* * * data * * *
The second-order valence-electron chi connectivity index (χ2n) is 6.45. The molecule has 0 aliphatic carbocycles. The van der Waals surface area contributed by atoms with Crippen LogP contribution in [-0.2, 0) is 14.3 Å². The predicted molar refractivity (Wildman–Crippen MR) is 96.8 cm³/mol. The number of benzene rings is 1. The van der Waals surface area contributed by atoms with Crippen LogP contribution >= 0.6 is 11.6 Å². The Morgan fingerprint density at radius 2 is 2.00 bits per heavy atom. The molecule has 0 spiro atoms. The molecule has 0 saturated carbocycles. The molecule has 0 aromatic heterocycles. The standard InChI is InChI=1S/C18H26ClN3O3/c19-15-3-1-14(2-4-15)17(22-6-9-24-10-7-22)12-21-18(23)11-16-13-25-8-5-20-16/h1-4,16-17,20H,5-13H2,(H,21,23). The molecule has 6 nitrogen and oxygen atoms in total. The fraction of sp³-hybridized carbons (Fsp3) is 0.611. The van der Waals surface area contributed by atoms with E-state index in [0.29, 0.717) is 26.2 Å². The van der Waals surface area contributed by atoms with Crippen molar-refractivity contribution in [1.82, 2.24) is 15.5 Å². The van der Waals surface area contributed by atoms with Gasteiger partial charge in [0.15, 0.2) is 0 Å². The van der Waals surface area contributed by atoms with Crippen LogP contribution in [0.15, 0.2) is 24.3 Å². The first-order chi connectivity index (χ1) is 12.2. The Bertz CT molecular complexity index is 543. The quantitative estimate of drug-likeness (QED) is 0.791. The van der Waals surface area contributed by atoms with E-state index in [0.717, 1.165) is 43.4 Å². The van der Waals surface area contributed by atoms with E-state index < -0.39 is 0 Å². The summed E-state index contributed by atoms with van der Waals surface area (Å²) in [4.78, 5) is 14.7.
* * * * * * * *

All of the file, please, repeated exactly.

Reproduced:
The second-order valence-electron chi connectivity index (χ2n) is 6.45. The molecule has 0 aliphatic carbocycles. The van der Waals surface area contributed by atoms with Crippen LogP contribution in [-0.2, 0) is 14.3 Å². The predicted molar refractivity (Wildman–Crippen MR) is 96.8 cm³/mol. The number of benzene rings is 1. The van der Waals surface area contributed by atoms with Crippen LogP contribution >= 0.6 is 11.6 Å². The Morgan fingerprint density at radius 2 is 2.00 bits per heavy atom. The molecule has 0 spiro atoms. The molecule has 0 saturated carbocycles. The molecule has 0 aromatic heterocycles. The standard InChI is InChI=1S/C18H26ClN3O3/c19-15-3-1-14(2-4-15)17(22-6-9-24-10-7-22)12-21-18(23)11-16-13-25-8-5-20-16/h1-4,16-17,20H,5-13H2,(H,21,23). The molecule has 6 nitrogen and oxygen atoms in total. The fraction of sp³-hybridized carbons (Fsp3) is 0.611. The van der Waals surface area contributed by atoms with E-state index in [0.29, 0.717) is 26.2 Å². The van der Waals surface area contributed by atoms with Crippen molar-refractivity contribution in [1.82, 2.24) is 15.5 Å². The van der Waals surface area contributed by atoms with Gasteiger partial charge in [0.15, 0.2) is 0 Å². The van der Waals surface area contributed by atoms with Crippen LogP contribution in [0.15, 0.2) is 24.3 Å². The first-order chi connectivity index (χ1) is 12.2. The Bertz CT molecular complexity index is 543. The quantitative estimate of drug-likeness (QED) is 0.791. The van der Waals surface area contributed by atoms with E-state index in [0.717, 1.165) is 43.4 Å². The van der Waals surface area contributed by atoms with E-state index < -0.39 is 0 Å². The summed E-state index contributed by atoms with van der Waals surface area (Å²) in [4.78, 5) is 14.7.